The CAN-SPAM Act
Despite its name, the CAN-SPAM Act doesn’t apply just to bulk email. It covers all commercial messages, which the law defines as “any electronic mail message the primary purpose of which is the commercial advertisement or promotion of a commercial product or service,” including email that promotes content on commercial websites. The law makes no exception for business-to-business email. That means all emails – for example, a message to former customers announcing a new product line – must comply with the law.
Congress signed the “Controlling the Assault of Non-Solicited Pornography and Marketing Act of 2003” (“CAN-SPAM”) into law in January 2004. The purpose of CAN-SPAM is to provide relief from unwanted spam e-mail messages. The law covers both unsolicited e-mails, as well as electronic communications where the recipient has initiated the exchange.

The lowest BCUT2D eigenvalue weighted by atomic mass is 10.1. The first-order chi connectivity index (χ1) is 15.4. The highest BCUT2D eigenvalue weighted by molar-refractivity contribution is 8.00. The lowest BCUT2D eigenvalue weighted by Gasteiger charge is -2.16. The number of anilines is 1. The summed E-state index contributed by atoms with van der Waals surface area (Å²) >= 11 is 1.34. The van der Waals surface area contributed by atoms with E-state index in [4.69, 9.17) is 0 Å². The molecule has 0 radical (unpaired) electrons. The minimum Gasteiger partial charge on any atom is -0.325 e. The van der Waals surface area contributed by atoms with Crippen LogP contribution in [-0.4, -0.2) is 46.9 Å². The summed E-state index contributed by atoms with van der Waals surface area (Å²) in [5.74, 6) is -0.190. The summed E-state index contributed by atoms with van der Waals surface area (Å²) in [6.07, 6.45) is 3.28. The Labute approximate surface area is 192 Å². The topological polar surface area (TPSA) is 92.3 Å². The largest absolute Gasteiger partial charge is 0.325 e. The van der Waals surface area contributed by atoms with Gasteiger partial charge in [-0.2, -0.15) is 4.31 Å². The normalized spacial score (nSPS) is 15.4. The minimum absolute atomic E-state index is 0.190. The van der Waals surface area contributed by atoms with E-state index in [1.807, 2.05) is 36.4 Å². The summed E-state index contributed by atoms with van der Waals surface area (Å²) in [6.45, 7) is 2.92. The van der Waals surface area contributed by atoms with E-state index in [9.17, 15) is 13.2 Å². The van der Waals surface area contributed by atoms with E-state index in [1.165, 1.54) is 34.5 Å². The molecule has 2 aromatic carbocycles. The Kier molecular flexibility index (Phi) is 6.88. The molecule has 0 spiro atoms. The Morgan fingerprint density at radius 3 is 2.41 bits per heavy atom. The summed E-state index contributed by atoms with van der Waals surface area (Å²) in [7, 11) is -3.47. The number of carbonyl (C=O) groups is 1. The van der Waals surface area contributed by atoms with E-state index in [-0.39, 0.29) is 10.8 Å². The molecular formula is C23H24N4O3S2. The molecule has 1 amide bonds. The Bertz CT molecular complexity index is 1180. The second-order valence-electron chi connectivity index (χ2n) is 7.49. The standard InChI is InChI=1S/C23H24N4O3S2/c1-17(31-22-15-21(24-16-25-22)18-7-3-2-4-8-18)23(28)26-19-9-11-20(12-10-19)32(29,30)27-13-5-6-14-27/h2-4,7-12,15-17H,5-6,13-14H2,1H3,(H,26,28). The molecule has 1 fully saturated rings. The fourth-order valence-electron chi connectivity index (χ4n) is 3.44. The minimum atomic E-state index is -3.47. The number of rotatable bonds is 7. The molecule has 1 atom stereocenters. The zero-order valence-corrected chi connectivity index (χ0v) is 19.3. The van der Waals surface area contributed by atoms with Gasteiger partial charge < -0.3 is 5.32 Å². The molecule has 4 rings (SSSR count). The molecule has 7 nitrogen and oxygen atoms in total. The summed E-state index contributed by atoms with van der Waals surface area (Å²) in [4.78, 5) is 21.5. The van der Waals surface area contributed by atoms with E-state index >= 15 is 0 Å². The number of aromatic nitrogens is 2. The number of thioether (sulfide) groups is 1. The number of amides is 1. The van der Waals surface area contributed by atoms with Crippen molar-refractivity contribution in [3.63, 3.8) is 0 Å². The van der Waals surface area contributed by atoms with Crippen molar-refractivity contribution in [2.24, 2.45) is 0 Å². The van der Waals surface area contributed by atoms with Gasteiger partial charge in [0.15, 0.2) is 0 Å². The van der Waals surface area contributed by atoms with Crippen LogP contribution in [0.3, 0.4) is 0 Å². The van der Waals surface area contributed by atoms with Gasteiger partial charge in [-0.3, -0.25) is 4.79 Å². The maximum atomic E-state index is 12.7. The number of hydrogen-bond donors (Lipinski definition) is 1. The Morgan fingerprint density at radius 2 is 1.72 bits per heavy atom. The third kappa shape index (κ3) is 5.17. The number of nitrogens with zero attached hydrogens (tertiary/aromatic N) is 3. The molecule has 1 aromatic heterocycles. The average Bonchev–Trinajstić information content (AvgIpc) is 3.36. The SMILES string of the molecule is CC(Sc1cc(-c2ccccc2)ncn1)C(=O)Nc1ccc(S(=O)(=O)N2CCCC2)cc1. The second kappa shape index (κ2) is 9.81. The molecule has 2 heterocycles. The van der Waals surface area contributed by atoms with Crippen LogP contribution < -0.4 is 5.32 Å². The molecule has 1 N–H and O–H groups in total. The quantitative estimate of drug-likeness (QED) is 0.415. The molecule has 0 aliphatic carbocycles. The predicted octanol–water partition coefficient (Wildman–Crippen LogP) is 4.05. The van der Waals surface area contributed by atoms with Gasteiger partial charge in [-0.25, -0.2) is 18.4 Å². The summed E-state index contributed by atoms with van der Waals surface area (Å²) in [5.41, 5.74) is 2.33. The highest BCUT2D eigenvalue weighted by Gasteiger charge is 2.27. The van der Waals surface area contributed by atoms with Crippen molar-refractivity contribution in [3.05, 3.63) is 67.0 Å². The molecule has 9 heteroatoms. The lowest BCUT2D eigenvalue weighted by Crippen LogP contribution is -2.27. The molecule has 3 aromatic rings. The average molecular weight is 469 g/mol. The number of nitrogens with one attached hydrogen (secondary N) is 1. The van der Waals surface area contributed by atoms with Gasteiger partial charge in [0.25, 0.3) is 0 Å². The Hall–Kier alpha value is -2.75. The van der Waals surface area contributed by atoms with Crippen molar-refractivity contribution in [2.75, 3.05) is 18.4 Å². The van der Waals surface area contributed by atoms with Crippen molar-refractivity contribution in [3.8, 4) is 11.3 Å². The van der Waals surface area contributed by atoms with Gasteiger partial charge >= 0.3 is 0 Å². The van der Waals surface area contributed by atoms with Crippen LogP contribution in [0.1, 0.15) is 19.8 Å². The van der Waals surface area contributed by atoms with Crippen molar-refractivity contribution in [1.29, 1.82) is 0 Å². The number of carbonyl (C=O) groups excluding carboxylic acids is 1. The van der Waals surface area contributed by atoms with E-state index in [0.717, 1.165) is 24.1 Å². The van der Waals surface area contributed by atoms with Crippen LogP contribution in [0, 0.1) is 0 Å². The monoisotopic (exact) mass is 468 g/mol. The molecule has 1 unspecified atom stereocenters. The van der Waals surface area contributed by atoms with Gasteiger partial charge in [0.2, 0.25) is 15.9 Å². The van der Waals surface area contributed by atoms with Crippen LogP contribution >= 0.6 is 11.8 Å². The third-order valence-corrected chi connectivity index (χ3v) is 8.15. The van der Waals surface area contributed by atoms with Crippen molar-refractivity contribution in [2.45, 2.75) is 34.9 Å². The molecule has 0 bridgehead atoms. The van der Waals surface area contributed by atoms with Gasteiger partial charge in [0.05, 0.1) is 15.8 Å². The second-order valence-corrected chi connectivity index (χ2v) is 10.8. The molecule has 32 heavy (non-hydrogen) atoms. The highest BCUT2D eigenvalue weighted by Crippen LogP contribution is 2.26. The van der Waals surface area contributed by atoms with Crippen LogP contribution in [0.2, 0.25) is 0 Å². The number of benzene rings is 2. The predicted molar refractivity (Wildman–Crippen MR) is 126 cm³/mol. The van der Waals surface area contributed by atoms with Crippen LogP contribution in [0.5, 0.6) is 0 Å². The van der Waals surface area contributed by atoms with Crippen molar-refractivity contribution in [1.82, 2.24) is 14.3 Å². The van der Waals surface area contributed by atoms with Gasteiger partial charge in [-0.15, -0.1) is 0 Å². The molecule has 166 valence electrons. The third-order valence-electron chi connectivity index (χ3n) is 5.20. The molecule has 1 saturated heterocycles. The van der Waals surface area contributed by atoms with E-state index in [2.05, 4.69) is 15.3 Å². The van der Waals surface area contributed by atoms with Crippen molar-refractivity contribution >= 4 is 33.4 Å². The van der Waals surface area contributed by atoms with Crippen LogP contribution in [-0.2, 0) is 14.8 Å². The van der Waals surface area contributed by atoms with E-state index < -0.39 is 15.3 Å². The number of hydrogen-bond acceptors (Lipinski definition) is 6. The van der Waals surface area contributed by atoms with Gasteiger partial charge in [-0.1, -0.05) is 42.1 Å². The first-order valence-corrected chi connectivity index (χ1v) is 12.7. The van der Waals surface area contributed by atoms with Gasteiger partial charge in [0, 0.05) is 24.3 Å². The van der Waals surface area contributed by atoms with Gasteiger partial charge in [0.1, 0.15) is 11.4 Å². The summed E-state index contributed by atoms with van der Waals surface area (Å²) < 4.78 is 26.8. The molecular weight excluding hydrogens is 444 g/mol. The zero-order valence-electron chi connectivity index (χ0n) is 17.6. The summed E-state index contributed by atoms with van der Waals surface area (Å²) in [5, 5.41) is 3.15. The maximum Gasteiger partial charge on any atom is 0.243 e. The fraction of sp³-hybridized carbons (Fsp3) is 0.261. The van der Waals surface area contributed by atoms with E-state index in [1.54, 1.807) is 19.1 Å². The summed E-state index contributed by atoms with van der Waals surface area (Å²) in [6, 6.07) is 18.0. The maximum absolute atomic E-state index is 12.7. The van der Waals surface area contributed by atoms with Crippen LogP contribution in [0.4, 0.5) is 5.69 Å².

Non-compliance with CAN-SPAM constitutes “unfair or deceptive acts or practices” that may result in both criminal and civil penalties.
Each separate email in violation of the CAN-SPAM Act is subject to penalties of up to $43,280, so non-compliance can be costly. But following the law isn’t complicated.
Click on the link below for a rundown of CAN-SPAM’s main requirements from the FEDERAL TRADE COMMISSION’s website :
CAN-SPAM ACT: A COMPLIANCE GUIDE FOR BUSINESS